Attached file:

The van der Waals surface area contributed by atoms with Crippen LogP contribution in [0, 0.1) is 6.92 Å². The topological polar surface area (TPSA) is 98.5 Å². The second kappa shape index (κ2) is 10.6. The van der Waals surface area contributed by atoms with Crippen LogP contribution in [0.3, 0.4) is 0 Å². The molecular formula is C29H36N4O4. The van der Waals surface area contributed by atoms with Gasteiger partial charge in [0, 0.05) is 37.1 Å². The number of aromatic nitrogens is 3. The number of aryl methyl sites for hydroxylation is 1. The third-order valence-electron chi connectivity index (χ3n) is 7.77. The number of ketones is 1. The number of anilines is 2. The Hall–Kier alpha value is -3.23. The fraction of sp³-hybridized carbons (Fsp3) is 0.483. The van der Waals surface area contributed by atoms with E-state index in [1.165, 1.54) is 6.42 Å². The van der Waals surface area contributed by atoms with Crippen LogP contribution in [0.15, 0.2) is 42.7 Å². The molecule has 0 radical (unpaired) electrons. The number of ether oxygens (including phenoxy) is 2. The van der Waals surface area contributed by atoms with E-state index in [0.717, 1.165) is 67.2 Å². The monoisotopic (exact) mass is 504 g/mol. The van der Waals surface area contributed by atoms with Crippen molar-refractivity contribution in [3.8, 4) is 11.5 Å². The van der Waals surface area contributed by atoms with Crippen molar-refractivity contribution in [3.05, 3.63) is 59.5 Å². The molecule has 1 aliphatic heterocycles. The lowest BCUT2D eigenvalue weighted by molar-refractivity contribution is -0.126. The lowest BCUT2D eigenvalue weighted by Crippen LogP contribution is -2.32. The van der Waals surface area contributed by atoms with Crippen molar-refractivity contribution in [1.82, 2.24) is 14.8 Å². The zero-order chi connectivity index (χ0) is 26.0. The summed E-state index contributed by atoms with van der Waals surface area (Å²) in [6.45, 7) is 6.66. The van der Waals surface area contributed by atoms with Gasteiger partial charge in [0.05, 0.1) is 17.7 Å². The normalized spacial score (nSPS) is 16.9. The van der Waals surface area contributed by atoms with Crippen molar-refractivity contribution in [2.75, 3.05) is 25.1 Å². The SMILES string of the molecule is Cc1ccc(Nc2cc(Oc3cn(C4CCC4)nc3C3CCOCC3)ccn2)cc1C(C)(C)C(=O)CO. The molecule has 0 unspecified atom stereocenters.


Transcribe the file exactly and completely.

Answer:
The van der Waals surface area contributed by atoms with Crippen LogP contribution in [0, 0.1) is 6.92 Å². The topological polar surface area (TPSA) is 98.5 Å². The second kappa shape index (κ2) is 10.6. The van der Waals surface area contributed by atoms with Crippen LogP contribution in [0.3, 0.4) is 0 Å². The molecular formula is C29H36N4O4. The van der Waals surface area contributed by atoms with Gasteiger partial charge in [0, 0.05) is 37.1 Å². The number of aromatic nitrogens is 3. The number of aryl methyl sites for hydroxylation is 1. The third-order valence-electron chi connectivity index (χ3n) is 7.77. The number of ketones is 1. The number of anilines is 2. The Hall–Kier alpha value is -3.23. The fraction of sp³-hybridized carbons (Fsp3) is 0.483. The van der Waals surface area contributed by atoms with E-state index in [1.165, 1.54) is 6.42 Å². The van der Waals surface area contributed by atoms with Crippen LogP contribution in [0.15, 0.2) is 42.7 Å². The molecule has 0 radical (unpaired) electrons. The number of ether oxygens (including phenoxy) is 2. The van der Waals surface area contributed by atoms with E-state index in [0.717, 1.165) is 67.2 Å². The monoisotopic (exact) mass is 504 g/mol. The van der Waals surface area contributed by atoms with Crippen molar-refractivity contribution in [3.8, 4) is 11.5 Å². The van der Waals surface area contributed by atoms with Crippen molar-refractivity contribution in [3.05, 3.63) is 59.5 Å². The molecule has 1 aliphatic heterocycles. The lowest BCUT2D eigenvalue weighted by molar-refractivity contribution is -0.126. The lowest BCUT2D eigenvalue weighted by Crippen LogP contribution is -2.32. The van der Waals surface area contributed by atoms with Crippen molar-refractivity contribution in [1.82, 2.24) is 14.8 Å². The zero-order chi connectivity index (χ0) is 26.0. The summed E-state index contributed by atoms with van der Waals surface area (Å²) in [6.45, 7) is 6.66. The van der Waals surface area contributed by atoms with Gasteiger partial charge in [0.05, 0.1) is 17.7 Å². The normalized spacial score (nSPS) is 16.9. The van der Waals surface area contributed by atoms with Crippen molar-refractivity contribution in [2.75, 3.05) is 25.1 Å². The SMILES string of the molecule is Cc1ccc(Nc2cc(Oc3cn(C4CCC4)nc3C3CCOCC3)ccn2)cc1C(C)(C)C(=O)CO. The molecule has 0 unspecified atom stereocenters.